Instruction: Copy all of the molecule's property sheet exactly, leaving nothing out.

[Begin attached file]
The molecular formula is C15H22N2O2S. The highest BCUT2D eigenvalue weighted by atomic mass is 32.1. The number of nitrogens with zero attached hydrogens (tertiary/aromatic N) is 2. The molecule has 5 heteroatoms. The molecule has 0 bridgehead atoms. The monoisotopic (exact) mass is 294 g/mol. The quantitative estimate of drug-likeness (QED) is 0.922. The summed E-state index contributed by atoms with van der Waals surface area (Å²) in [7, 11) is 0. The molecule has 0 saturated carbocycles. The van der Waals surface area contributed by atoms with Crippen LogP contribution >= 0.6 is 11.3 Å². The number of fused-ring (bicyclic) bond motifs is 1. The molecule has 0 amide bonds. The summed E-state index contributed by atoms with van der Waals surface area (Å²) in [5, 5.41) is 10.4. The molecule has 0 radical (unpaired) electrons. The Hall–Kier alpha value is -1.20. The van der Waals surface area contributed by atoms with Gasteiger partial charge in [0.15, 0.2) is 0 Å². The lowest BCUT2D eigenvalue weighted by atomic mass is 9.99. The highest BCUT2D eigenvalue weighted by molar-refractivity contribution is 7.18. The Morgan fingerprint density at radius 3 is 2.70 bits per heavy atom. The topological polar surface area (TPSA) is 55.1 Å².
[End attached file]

The molecular formula is C15H22N2O2S. The highest BCUT2D eigenvalue weighted by atomic mass is 32.1. The number of nitrogens with zero attached hydrogens (tertiary/aromatic N) is 2. The molecule has 5 heteroatoms. The molecule has 0 bridgehead atoms. The monoisotopic (exact) mass is 294 g/mol. The quantitative estimate of drug-likeness (QED) is 0.922. The summed E-state index contributed by atoms with van der Waals surface area (Å²) in [7, 11) is 0. The molecule has 0 saturated carbocycles. The van der Waals surface area contributed by atoms with Crippen LogP contribution >= 0.6 is 11.3 Å². The number of fused-ring (bicyclic) bond motifs is 1. The molecule has 0 amide bonds. The summed E-state index contributed by atoms with van der Waals surface area (Å²) in [5, 5.41) is 10.4. The molecule has 0 radical (unpaired) electrons. The Hall–Kier alpha value is -1.20. The van der Waals surface area contributed by atoms with Gasteiger partial charge in [0.15, 0.2) is 0 Å². The lowest BCUT2D eigenvalue weighted by atomic mass is 9.99. The highest BCUT2D eigenvalue weighted by molar-refractivity contribution is 7.18. The Morgan fingerprint density at radius 3 is 2.70 bits per heavy atom. The topological polar surface area (TPSA) is 55.1 Å².